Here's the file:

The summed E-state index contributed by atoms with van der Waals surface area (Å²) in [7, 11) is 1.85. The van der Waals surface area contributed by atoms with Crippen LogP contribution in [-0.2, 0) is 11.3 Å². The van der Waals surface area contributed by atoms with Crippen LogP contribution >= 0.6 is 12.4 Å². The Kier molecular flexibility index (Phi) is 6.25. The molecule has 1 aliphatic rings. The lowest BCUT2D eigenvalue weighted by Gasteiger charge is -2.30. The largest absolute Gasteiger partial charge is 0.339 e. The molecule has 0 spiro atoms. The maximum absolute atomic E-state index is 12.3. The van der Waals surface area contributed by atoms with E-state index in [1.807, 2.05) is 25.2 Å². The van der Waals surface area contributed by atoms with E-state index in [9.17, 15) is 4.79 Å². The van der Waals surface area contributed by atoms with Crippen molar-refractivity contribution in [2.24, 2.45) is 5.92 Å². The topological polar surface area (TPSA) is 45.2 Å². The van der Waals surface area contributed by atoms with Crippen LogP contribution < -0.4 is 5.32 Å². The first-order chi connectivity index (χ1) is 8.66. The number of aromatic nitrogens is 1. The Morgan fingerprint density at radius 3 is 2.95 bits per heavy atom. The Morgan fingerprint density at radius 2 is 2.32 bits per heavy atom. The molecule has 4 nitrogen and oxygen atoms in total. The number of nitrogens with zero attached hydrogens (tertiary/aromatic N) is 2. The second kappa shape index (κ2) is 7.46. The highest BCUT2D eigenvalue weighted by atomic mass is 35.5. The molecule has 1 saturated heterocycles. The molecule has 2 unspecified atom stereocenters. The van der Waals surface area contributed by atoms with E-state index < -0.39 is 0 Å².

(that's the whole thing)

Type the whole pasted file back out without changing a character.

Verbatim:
The summed E-state index contributed by atoms with van der Waals surface area (Å²) in [7, 11) is 1.85. The van der Waals surface area contributed by atoms with Crippen LogP contribution in [-0.2, 0) is 11.3 Å². The van der Waals surface area contributed by atoms with Crippen LogP contribution >= 0.6 is 12.4 Å². The Kier molecular flexibility index (Phi) is 6.25. The molecule has 1 aliphatic rings. The lowest BCUT2D eigenvalue weighted by Gasteiger charge is -2.30. The largest absolute Gasteiger partial charge is 0.339 e. The molecule has 0 spiro atoms. The maximum absolute atomic E-state index is 12.3. The van der Waals surface area contributed by atoms with E-state index in [1.807, 2.05) is 25.2 Å². The van der Waals surface area contributed by atoms with E-state index in [9.17, 15) is 4.79 Å². The van der Waals surface area contributed by atoms with Crippen molar-refractivity contribution in [2.24, 2.45) is 5.92 Å². The topological polar surface area (TPSA) is 45.2 Å². The van der Waals surface area contributed by atoms with Crippen LogP contribution < -0.4 is 5.32 Å². The first-order chi connectivity index (χ1) is 8.66. The number of aromatic nitrogens is 1. The Morgan fingerprint density at radius 3 is 2.95 bits per heavy atom. The Morgan fingerprint density at radius 2 is 2.32 bits per heavy atom. The molecule has 4 nitrogen and oxygen atoms in total. The number of nitrogens with zero attached hydrogens (tertiary/aromatic N) is 2. The second kappa shape index (κ2) is 7.46. The highest BCUT2D eigenvalue weighted by atomic mass is 35.5. The molecule has 1 saturated heterocycles. The molecule has 2 unspecified atom stereocenters. The van der Waals surface area contributed by atoms with E-state index < -0.39 is 0 Å².